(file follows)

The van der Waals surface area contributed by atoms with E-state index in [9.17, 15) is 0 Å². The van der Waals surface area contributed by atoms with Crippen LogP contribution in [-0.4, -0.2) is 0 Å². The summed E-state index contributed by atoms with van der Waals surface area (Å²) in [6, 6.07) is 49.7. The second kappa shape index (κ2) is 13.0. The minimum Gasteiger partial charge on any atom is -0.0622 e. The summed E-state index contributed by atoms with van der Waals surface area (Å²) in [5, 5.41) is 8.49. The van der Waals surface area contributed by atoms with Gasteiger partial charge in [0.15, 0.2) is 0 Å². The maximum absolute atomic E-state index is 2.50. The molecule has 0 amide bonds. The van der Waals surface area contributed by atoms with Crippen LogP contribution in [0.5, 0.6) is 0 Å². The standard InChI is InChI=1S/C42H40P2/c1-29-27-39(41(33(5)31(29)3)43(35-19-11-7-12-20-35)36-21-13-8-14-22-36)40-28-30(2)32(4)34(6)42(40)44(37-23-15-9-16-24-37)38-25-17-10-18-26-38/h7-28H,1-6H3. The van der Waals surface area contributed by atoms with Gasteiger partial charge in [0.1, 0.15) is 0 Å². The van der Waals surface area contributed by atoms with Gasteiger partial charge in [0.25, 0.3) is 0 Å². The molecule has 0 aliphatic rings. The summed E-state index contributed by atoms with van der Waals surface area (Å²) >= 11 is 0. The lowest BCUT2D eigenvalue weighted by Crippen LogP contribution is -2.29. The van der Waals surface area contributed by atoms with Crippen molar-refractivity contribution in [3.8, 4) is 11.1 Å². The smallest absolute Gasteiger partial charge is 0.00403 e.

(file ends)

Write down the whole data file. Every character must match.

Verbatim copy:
The van der Waals surface area contributed by atoms with E-state index in [9.17, 15) is 0 Å². The van der Waals surface area contributed by atoms with Crippen LogP contribution in [-0.4, -0.2) is 0 Å². The summed E-state index contributed by atoms with van der Waals surface area (Å²) in [6, 6.07) is 49.7. The second kappa shape index (κ2) is 13.0. The minimum Gasteiger partial charge on any atom is -0.0622 e. The summed E-state index contributed by atoms with van der Waals surface area (Å²) in [5, 5.41) is 8.49. The van der Waals surface area contributed by atoms with Gasteiger partial charge in [0.15, 0.2) is 0 Å². The maximum absolute atomic E-state index is 2.50. The molecule has 0 amide bonds. The van der Waals surface area contributed by atoms with Crippen LogP contribution in [0.5, 0.6) is 0 Å². The standard InChI is InChI=1S/C42H40P2/c1-29-27-39(41(33(5)31(29)3)43(35-19-11-7-12-20-35)36-21-13-8-14-22-36)40-28-30(2)32(4)34(6)42(40)44(37-23-15-9-16-24-37)38-25-17-10-18-26-38/h7-28H,1-6H3. The van der Waals surface area contributed by atoms with Gasteiger partial charge in [0.1, 0.15) is 0 Å². The van der Waals surface area contributed by atoms with Gasteiger partial charge in [0.25, 0.3) is 0 Å². The molecule has 0 aliphatic rings. The summed E-state index contributed by atoms with van der Waals surface area (Å²) >= 11 is 0. The lowest BCUT2D eigenvalue weighted by Crippen LogP contribution is -2.29. The van der Waals surface area contributed by atoms with Crippen molar-refractivity contribution in [3.8, 4) is 11.1 Å². The smallest absolute Gasteiger partial charge is 0.00403 e.